My ruminations were interrupted by Watley's voice. "And what brings you here today, my good man?" he asked. The visitor replied: "That same pirate vowed, those many years ago, that he would some day give me a cleft skull to match my chin. And he has finally tracked me down. He has, in fact, been in hot pursuit all morning, and having heard of your reputation, Mr. Sleuthe,"—I here nodded in a kindly fashion at him—"I determined to seek your help and protection. It's a wonder that he didn't make his appearance here some quarter-hours ago."

At precisely this moment, there was a furious thumping outside. I heard the door slam and then rapid footsteps rushing up the stairs. 'Surely this time it's Watley,' I thought, pleased at the opportunity for my original conjecture of the morning to be proven correct in the end. But a quick glance at Watley, furiously scribbling in his notebook, led me to frame a new hypothesis. The door flew open. "Miss Emma Hawtheshorne, I presume!" I announced triumphantly.

Sometimes in the course of human history, an event occurs which is so unprecedented, so unheralded by both fact and circumstance, that it remains beyond the predictive powers of even the world's greatest living detective and his famous brain. Such was the case at this moment, for standing before us was, as shocking and incongruous as it may seem, a pirate. He stood in the doorway, legs planted firmly apart, his teeth set in an expression of rage. The morning sunlight streaming in through the window glinted off his unsheathed cuirass, which he held aloft in one hand. On his feet were some sort of boots, and he was, in terms of pants and upper garment, also dressed exactly as pirates do, most probably. Indeed, with his long black beard, he matched exactly the stereotypical impression of a pirate, except that there was no parrot perched upon his left shoulder.

"Which one of you is Horthefawn?" he roared. "Horthefawn!" croaked the parrot perched upon his right shoulder, in a taunting echo. Thinking quickly, I pointed at Horthefawn. Imagine my shock when I realized that both Horthefawn and Watley were pointing at me! Thinking even more quickly, I came to the conclusion that I should begin to back away slowly. If only I could flee into my chamber, or perhaps lift a heavy vase from the mantel to use as a cudgel! But was the mantel behind me? I now wished I had paid more attention to the layout of the flat. Then, seeing the mantel off to my left, I realized I was done for. My back touched the wall, and the villain, now holding his weapon in both hands above his head, advanced rapidly upon me. The last thing I saw over his shoulders were Watley on the one side and a parrot, obscuring my view, on the other. Then blackness.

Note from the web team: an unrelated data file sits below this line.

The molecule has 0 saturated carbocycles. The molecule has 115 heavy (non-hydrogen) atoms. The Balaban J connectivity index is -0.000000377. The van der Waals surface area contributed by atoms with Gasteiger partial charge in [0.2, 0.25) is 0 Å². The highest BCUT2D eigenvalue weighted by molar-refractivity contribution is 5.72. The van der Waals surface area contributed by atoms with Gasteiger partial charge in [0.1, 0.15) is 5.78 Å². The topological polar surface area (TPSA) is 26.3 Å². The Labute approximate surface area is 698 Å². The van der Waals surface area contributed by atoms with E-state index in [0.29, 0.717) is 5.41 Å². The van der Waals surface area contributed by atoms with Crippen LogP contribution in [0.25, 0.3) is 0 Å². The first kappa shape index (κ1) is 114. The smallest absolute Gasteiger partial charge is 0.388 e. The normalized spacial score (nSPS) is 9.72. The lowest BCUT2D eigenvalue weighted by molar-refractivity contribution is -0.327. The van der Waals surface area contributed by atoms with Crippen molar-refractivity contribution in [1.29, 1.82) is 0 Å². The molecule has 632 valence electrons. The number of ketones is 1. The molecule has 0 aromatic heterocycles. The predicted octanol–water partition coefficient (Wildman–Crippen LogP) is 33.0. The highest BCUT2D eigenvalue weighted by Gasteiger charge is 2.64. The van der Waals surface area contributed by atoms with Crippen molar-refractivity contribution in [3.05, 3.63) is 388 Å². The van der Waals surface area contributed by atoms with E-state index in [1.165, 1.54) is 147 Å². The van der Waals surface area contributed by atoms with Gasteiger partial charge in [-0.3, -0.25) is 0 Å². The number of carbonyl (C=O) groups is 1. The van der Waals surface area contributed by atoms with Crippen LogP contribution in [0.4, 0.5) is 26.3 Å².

By the time I came to, I had figured the whole thing out. My impressive brain, freed from the necessary but demanding task of processing sensory input, had concentrated all its prowess upon deductive—or was it 'inductive', I could never keep those two straight—reasoning. When the harsh, painful light of the world broke in upon my consciousness, I had all the answers. This man who had tried to kill me was evidently the pirate from Horfethawn's story. This explained not only his dress, but also his evident desire to kill Horfethawn. It all fit so cleanly I was almost surprised I hadn't figured it out earlier.

With a groan I rose to my feet, supported by Watley on one side and Horselawn on the other. My head was pounding. On the floor before me lay the villain himself, face down. Two small close-set pools of blood were oozing from a spot on his upper back just below the neck. The parrot was standing over him, weeping in the most pitiable way.

"It's elementary," I announced, when I had recovered somewhat from my swoon. "That man was trying to kill you, Shortfawn!"

"Sleuthe, you've done it again," announced Watley, his voice redolent with admiration. "Although if Horthefawn here hadn't nodded with quite as much vigor, I dare say we'd be proudly hailing you right now as the world's greatest not living detective." Hawthehorne clasped my shoulder in unabashed gratitude, somewhat more painfully than was strictly necessary I thought. Bits of cloth and blood were stuck to each tiny hillock of his chin.

"What you both are," said the man with the pseudo-cleft chin, "are foo..."